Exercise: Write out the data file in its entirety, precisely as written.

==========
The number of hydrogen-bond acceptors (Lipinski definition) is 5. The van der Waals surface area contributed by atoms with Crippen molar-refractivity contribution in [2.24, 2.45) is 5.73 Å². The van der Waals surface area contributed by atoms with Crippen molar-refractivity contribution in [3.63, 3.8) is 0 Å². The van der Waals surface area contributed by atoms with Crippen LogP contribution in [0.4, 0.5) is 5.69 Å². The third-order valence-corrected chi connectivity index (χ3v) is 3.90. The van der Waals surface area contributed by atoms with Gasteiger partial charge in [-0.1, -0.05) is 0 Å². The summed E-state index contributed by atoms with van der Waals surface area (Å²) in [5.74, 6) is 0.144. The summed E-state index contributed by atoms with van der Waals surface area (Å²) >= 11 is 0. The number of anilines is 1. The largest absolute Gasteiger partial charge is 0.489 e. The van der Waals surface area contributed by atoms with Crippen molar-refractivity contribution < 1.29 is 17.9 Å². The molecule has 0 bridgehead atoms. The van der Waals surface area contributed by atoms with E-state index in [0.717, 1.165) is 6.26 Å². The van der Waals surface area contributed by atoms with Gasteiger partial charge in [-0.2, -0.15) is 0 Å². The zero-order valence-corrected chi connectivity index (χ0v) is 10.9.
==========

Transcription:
The number of hydrogen-bond acceptors (Lipinski definition) is 5. The van der Waals surface area contributed by atoms with Crippen molar-refractivity contribution in [2.24, 2.45) is 5.73 Å². The van der Waals surface area contributed by atoms with Crippen molar-refractivity contribution in [3.63, 3.8) is 0 Å². The van der Waals surface area contributed by atoms with Crippen LogP contribution in [0.4, 0.5) is 5.69 Å². The third-order valence-corrected chi connectivity index (χ3v) is 3.90. The van der Waals surface area contributed by atoms with Gasteiger partial charge in [-0.1, -0.05) is 0 Å². The summed E-state index contributed by atoms with van der Waals surface area (Å²) in [5.74, 6) is 0.144. The summed E-state index contributed by atoms with van der Waals surface area (Å²) >= 11 is 0. The number of anilines is 1. The largest absolute Gasteiger partial charge is 0.489 e. The van der Waals surface area contributed by atoms with Crippen molar-refractivity contribution < 1.29 is 17.9 Å². The molecule has 0 bridgehead atoms. The van der Waals surface area contributed by atoms with E-state index in [0.717, 1.165) is 6.26 Å². The van der Waals surface area contributed by atoms with Gasteiger partial charge in [-0.2, -0.15) is 0 Å². The zero-order valence-corrected chi connectivity index (χ0v) is 10.9.